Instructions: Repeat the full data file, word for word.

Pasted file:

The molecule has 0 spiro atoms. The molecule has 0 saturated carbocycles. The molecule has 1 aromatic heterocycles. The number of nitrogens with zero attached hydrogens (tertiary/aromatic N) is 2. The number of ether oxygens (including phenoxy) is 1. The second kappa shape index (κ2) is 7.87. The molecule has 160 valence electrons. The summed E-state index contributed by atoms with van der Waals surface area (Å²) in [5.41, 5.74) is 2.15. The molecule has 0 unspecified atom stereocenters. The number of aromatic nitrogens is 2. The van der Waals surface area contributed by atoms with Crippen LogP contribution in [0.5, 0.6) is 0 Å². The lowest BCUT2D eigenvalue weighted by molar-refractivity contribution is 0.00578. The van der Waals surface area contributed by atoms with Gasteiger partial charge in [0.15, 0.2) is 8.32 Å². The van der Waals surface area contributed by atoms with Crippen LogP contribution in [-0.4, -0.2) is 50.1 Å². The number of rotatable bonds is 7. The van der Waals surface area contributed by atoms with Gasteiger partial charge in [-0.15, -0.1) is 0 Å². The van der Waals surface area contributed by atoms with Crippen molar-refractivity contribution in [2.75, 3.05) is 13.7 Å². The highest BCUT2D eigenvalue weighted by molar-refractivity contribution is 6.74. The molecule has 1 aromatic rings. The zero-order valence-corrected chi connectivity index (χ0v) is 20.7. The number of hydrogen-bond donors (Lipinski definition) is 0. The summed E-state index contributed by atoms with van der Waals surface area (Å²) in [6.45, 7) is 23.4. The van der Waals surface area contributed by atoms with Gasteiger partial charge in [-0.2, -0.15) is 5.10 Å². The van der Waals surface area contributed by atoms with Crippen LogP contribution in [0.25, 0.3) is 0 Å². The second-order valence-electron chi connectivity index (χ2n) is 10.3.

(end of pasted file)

The molecule has 0 spiro atoms. The molecule has 0 saturated carbocycles. The molecule has 1 aromatic heterocycles. The number of nitrogens with zero attached hydrogens (tertiary/aromatic N) is 2. The number of ether oxygens (including phenoxy) is 1. The second kappa shape index (κ2) is 7.87. The molecule has 160 valence electrons. The summed E-state index contributed by atoms with van der Waals surface area (Å²) in [5.41, 5.74) is 2.15. The molecule has 0 unspecified atom stereocenters. The number of aromatic nitrogens is 2. The van der Waals surface area contributed by atoms with Crippen LogP contribution in [0.5, 0.6) is 0 Å². The lowest BCUT2D eigenvalue weighted by molar-refractivity contribution is 0.00578. The van der Waals surface area contributed by atoms with Gasteiger partial charge in [0.15, 0.2) is 8.32 Å². The van der Waals surface area contributed by atoms with Crippen LogP contribution in [-0.4, -0.2) is 50.1 Å². The number of rotatable bonds is 7. The van der Waals surface area contributed by atoms with Gasteiger partial charge in [-0.15, -0.1) is 0 Å². The van der Waals surface area contributed by atoms with Crippen molar-refractivity contribution in [2.75, 3.05) is 13.7 Å². The highest BCUT2D eigenvalue weighted by molar-refractivity contribution is 6.74. The molecule has 1 aromatic rings. The zero-order valence-corrected chi connectivity index (χ0v) is 20.7. The number of hydrogen-bond donors (Lipinski definition) is 0. The summed E-state index contributed by atoms with van der Waals surface area (Å²) in [6.45, 7) is 23.4. The van der Waals surface area contributed by atoms with Gasteiger partial charge in [-0.2, -0.15) is 5.10 Å². The van der Waals surface area contributed by atoms with Crippen LogP contribution in [0.25, 0.3) is 0 Å². The second-order valence-electron chi connectivity index (χ2n) is 10.3.